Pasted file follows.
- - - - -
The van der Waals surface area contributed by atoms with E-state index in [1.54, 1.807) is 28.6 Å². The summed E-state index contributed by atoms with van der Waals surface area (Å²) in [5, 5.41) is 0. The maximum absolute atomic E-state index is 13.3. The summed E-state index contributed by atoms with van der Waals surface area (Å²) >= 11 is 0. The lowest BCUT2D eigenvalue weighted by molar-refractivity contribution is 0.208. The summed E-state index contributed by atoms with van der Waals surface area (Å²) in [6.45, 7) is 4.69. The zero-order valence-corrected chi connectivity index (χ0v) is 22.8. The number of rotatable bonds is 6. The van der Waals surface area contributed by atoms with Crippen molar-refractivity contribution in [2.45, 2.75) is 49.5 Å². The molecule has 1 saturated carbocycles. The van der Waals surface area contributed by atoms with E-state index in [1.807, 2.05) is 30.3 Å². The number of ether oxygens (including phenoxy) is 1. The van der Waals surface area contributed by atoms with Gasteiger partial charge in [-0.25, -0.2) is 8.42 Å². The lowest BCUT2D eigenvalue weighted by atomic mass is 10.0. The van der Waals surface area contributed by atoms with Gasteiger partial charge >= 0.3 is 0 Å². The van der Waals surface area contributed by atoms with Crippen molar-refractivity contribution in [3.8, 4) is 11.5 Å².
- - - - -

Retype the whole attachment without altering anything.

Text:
The van der Waals surface area contributed by atoms with E-state index in [1.54, 1.807) is 28.6 Å². The summed E-state index contributed by atoms with van der Waals surface area (Å²) in [5, 5.41) is 0. The maximum absolute atomic E-state index is 13.3. The summed E-state index contributed by atoms with van der Waals surface area (Å²) >= 11 is 0. The lowest BCUT2D eigenvalue weighted by molar-refractivity contribution is 0.208. The summed E-state index contributed by atoms with van der Waals surface area (Å²) in [6.45, 7) is 4.69. The zero-order valence-corrected chi connectivity index (χ0v) is 22.8. The number of rotatable bonds is 6. The van der Waals surface area contributed by atoms with Crippen molar-refractivity contribution in [2.45, 2.75) is 49.5 Å². The molecule has 1 saturated carbocycles. The van der Waals surface area contributed by atoms with E-state index in [1.807, 2.05) is 30.3 Å². The number of ether oxygens (including phenoxy) is 1. The van der Waals surface area contributed by atoms with Gasteiger partial charge in [-0.25, -0.2) is 8.42 Å². The lowest BCUT2D eigenvalue weighted by atomic mass is 10.0. The van der Waals surface area contributed by atoms with Gasteiger partial charge >= 0.3 is 0 Å². The van der Waals surface area contributed by atoms with Crippen molar-refractivity contribution in [3.8, 4) is 11.5 Å².